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Stealth Taxes and ID Cards

This is the ID Cards Bill

Anyone who thinks they support the legislation should read the bill. This is intended over time to apply to everyone over the age of 16 in the UK except:

a) Those who are in the country for less than 3 months
b) Those who have no right to stay in the UK

The government's argument for it is that:

"Ministers say the cards can help tackle terrorism, make national borders more secure, and prevent abuse of benefits and public services. "

On Terrorism:
Spain has compulsory ID cards, but that did not prevent the Madrid Bombing.

On Making Borders More Secure:
People don't have to have ID cards to pass through the borders and can always claim they have been here less than 3 months. Asylum Seekers generally won't have to register.

On preventing the abuse of benefits:
1 in 20 of cases of benefits fraud could be affected by this leaving 95% unaffected. More effective work on National Insurance could deal with this.

It is not ID Cards, but a register

The reality about the scheme is that it is not about ID cards, but instead about another national ID register. This is a register that the law-abiding people will have to work with. Criminals will be able to ignore it with impunity.

This means new offences for you

If you don't register they government will fine you £2,500
If you forget to tell the government when you move home they government will fine you £1,000
If you don't turn up to be photographed they will fine you £2,500
If you don't allow the government to take "biometrics" they will fine you £2,500
If you don't tell the government if your card is lost, stolen or damaged the government will prosecute you.

[check it out in the bill cited above]

Although the bill itself is not about cards so much as a national identity register, the truth is that it is about the General Election and political posturing. Rather than govern the country properly the government are posturing that they are "tough on crime".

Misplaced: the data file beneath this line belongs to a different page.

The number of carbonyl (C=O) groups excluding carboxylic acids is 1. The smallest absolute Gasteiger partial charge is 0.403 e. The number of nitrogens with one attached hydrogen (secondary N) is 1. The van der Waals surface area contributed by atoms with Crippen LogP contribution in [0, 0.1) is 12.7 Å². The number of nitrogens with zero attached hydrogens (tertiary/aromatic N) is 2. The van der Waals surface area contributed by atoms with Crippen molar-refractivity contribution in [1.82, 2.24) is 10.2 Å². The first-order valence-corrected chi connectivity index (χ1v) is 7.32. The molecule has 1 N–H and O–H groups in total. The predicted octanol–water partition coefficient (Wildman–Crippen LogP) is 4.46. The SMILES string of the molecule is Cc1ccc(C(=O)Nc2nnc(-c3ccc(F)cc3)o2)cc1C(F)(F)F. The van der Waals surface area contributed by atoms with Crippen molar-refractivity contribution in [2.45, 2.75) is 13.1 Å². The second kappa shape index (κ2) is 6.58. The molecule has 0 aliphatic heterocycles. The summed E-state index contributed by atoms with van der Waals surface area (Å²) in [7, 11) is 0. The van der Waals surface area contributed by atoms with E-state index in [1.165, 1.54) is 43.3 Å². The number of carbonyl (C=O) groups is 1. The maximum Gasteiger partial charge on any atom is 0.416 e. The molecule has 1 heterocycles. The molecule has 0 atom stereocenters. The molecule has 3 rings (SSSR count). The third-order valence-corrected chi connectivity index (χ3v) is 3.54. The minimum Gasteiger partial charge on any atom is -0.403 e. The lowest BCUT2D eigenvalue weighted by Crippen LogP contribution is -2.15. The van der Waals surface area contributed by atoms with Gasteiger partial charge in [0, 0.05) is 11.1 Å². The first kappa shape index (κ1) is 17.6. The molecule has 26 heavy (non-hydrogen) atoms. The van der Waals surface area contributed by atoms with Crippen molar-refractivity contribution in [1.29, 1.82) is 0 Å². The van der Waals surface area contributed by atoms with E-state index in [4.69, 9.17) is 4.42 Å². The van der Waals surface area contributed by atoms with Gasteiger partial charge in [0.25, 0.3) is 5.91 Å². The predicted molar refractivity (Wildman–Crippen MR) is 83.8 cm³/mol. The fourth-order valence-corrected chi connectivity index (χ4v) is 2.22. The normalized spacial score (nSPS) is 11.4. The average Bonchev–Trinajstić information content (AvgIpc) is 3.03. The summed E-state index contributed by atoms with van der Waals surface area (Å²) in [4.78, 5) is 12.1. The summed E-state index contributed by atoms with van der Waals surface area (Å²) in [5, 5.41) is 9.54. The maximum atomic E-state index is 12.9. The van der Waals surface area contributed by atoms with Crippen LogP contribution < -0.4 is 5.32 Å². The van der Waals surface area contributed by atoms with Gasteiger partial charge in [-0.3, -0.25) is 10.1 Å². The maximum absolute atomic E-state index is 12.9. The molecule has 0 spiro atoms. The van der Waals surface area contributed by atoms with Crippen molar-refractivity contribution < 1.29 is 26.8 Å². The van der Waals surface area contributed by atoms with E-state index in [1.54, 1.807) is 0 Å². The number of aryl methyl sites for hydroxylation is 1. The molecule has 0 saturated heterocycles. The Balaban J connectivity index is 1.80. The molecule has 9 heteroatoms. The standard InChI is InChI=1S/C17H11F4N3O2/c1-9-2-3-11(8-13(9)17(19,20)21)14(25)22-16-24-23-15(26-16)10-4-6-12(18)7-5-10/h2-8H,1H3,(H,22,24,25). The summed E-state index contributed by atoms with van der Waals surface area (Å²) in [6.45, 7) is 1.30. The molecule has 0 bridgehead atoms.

Making law abiding people follow more unnecessary laws is not being "tough on crime".

The cost of £5,000,000,000 would be far better spent on law enforcement. In the mean time the government are funding schemes which teach graffiti artists to be better at doing graffiti. Is that "tough on crime"?

We already have the National Insurance register, Health Service register and DVLC. I have no problem having a photographic Driving Licence and would have no problem having photographic provisional licenses. The National Identity Register is about changing the balance of power between the individual and the government - not for the security of the individual, but for the convenience of the government and because Tony thinks it is popular.


Anonymous said…
Please let us have more details on these schemes teaching graffiti artists to be better, sounds like an urabn myth to me. Get some facts on schemes funded by the goverment and post them.
ingerson said…
Please let us have more details on these schemes teaching graffiti artists to be better, sounds like an urabn myth to me. Get some facts on schemes funded by the goverment and post them.
john said…
The reference is in this post on my weblogThe scheme was funded by the government's Children's Fund and ran in Quinton, Birmingham. See the Evening Mail Story.
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